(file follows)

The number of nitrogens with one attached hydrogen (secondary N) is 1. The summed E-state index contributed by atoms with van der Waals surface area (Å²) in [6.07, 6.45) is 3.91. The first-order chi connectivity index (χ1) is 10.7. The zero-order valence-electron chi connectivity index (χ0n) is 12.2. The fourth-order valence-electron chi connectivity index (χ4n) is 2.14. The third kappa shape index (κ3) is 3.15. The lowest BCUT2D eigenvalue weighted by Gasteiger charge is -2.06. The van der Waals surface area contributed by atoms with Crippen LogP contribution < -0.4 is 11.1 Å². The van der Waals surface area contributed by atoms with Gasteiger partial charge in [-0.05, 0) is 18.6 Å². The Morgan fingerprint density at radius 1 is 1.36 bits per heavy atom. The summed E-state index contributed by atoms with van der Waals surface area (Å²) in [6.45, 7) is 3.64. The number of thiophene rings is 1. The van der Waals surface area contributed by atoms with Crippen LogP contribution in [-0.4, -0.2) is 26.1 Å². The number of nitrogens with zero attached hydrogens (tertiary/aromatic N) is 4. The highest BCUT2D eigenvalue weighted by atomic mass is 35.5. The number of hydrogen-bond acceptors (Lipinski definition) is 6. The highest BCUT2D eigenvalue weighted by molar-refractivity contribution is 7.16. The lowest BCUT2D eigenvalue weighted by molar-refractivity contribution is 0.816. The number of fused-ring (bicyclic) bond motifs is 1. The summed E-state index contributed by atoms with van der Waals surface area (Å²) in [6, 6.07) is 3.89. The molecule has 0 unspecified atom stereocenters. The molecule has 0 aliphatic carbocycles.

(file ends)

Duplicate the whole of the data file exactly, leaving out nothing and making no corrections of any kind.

The number of nitrogens with one attached hydrogen (secondary N) is 1. The summed E-state index contributed by atoms with van der Waals surface area (Å²) in [6.07, 6.45) is 3.91. The first-order chi connectivity index (χ1) is 10.7. The zero-order valence-electron chi connectivity index (χ0n) is 12.2. The fourth-order valence-electron chi connectivity index (χ4n) is 2.14. The third kappa shape index (κ3) is 3.15. The lowest BCUT2D eigenvalue weighted by Gasteiger charge is -2.06. The van der Waals surface area contributed by atoms with Crippen LogP contribution < -0.4 is 11.1 Å². The van der Waals surface area contributed by atoms with Gasteiger partial charge in [-0.05, 0) is 18.6 Å². The Morgan fingerprint density at radius 1 is 1.36 bits per heavy atom. The summed E-state index contributed by atoms with van der Waals surface area (Å²) in [6.45, 7) is 3.64. The number of thiophene rings is 1. The van der Waals surface area contributed by atoms with Crippen LogP contribution in [-0.4, -0.2) is 26.1 Å². The number of nitrogens with zero attached hydrogens (tertiary/aromatic N) is 4. The highest BCUT2D eigenvalue weighted by atomic mass is 35.5. The number of hydrogen-bond acceptors (Lipinski definition) is 6. The highest BCUT2D eigenvalue weighted by molar-refractivity contribution is 7.16. The lowest BCUT2D eigenvalue weighted by molar-refractivity contribution is 0.816. The number of fused-ring (bicyclic) bond motifs is 1. The summed E-state index contributed by atoms with van der Waals surface area (Å²) in [6, 6.07) is 3.89. The molecule has 0 unspecified atom stereocenters. The molecule has 0 aliphatic carbocycles.